The Bottom Line: A thriller about greed, gluttony and murder that is destined for the big screen.
The promise of inheritance has divided families since the beginning of time, and from time to time has ended in murder. But novelist Jill Hand’s White Oaks has introduced an ingenious new twist on the time-old tale, as three siblings hoping to get a cut of their father’s inheritance must indulge the 90-year-old’s dying wish: to kill someone.
“It don’t matter who it is,” Blanton Trapnell tells his children. “I want to strangle a man with my bare hands! I need to do it. I won’t feel right until I do.”
Trapnell’s hopelessly indulgent and eccentric kids have a variety of suggestions for fulfilling his wish without getting caught (a vagrant, perhaps?). At last, they grasp the obvious: they could all go to jail for this. So what about just making the old man think he strangled someone?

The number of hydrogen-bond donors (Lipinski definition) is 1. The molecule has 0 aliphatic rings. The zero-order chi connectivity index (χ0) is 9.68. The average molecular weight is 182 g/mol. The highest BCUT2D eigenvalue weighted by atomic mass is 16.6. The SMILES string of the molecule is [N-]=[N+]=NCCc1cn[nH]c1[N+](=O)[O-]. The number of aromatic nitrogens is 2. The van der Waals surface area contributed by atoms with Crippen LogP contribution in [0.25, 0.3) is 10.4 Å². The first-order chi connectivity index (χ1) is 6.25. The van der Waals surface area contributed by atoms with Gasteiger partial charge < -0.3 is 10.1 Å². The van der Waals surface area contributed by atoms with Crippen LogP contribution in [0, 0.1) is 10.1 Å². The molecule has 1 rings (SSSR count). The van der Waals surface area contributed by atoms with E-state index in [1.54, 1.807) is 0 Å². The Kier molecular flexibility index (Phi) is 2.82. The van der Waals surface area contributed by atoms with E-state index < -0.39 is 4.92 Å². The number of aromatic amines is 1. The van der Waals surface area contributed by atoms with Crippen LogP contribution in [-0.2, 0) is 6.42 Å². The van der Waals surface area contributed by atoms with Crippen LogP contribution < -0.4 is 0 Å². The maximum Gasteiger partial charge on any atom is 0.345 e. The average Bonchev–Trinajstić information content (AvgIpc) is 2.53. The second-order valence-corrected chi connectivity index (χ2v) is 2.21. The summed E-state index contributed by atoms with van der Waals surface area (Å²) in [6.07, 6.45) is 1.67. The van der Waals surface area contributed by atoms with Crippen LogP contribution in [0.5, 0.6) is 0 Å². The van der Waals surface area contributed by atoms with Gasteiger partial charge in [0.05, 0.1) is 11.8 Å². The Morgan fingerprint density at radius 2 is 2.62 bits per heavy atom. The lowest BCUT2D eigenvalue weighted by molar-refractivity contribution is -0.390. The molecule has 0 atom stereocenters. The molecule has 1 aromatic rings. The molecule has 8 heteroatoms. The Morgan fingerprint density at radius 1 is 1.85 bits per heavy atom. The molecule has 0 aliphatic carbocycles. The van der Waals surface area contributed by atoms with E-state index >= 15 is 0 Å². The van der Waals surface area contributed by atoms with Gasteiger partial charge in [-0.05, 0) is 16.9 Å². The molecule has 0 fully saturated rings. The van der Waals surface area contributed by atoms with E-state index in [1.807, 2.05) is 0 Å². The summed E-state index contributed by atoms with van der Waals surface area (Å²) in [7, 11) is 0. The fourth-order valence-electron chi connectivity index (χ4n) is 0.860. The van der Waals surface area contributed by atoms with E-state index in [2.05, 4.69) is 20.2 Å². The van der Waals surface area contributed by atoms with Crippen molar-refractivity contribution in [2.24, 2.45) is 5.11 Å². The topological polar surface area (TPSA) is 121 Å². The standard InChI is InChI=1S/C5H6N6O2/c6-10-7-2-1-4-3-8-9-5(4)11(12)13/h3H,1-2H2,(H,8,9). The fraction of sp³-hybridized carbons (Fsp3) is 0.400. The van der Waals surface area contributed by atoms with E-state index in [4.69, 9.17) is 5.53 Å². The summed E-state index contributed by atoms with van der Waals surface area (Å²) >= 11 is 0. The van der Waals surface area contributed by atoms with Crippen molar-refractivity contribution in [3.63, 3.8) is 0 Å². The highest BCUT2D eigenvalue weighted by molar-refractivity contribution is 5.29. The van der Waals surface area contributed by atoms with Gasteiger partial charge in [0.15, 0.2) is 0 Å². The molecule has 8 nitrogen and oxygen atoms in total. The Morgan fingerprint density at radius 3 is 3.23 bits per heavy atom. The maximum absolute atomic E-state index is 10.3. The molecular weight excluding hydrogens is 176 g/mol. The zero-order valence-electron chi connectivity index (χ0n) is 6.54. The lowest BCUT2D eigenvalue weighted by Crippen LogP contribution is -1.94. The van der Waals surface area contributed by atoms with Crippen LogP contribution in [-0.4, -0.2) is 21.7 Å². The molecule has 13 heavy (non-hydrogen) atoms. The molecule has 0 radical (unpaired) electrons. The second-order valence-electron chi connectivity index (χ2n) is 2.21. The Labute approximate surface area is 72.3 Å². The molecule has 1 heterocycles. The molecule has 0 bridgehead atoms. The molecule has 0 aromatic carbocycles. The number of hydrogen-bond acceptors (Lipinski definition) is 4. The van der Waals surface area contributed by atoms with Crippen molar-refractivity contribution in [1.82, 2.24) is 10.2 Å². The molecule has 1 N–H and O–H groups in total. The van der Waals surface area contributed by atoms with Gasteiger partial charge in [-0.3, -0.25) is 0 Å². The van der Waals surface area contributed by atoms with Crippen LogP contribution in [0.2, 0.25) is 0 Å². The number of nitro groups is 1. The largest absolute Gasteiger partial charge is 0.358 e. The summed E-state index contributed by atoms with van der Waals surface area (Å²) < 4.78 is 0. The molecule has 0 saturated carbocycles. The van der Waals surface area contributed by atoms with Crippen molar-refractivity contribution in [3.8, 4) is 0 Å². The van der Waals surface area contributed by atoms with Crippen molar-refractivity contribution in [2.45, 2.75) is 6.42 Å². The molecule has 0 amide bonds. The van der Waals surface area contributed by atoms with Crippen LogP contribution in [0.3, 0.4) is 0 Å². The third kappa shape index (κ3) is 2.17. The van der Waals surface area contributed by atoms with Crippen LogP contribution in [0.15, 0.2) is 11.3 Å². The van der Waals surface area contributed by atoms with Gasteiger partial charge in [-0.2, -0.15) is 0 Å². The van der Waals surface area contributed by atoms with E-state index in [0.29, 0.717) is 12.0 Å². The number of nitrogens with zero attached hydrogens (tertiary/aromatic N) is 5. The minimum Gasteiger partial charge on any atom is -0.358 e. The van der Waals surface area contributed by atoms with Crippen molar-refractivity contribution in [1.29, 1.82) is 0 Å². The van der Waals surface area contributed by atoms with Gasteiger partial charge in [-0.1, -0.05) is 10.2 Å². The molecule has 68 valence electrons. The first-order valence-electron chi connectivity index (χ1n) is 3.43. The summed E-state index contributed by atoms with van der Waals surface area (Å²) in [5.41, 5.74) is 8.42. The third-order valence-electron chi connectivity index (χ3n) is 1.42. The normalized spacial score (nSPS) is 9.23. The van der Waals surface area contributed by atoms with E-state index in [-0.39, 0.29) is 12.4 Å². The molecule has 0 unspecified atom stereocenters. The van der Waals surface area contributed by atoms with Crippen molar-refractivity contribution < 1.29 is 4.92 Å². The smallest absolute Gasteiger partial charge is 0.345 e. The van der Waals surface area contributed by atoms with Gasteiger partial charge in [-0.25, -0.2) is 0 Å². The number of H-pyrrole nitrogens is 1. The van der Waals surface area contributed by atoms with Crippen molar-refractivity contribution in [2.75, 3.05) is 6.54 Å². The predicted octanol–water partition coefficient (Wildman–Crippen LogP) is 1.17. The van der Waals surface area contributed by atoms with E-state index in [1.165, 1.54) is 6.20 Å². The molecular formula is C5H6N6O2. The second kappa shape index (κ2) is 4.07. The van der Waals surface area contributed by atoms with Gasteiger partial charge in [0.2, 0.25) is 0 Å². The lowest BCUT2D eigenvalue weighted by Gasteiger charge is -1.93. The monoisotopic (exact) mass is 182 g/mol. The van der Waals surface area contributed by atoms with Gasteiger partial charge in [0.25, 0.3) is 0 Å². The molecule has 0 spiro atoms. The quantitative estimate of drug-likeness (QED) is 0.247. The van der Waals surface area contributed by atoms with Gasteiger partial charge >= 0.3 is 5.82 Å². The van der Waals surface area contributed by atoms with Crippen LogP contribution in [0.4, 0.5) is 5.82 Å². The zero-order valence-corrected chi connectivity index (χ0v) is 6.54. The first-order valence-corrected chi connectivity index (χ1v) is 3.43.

While Hand’s story feels entirely fresh, the Trapnells – simultaneously rich, dumb and ambitious – would be right at home in any Coen Brothers film. The novel is firmly grounded in Americana, delivering a rich, familiar flavor juxtaposed with hilariously eccentric touches, down to the family mausoleum featuring a stained glass window depicting three men being attacked by snakes. Hand has crafted a darkly comic thriller of the highest order, offering laugh-out-loud moments and major surprises throughout. Highly recommended.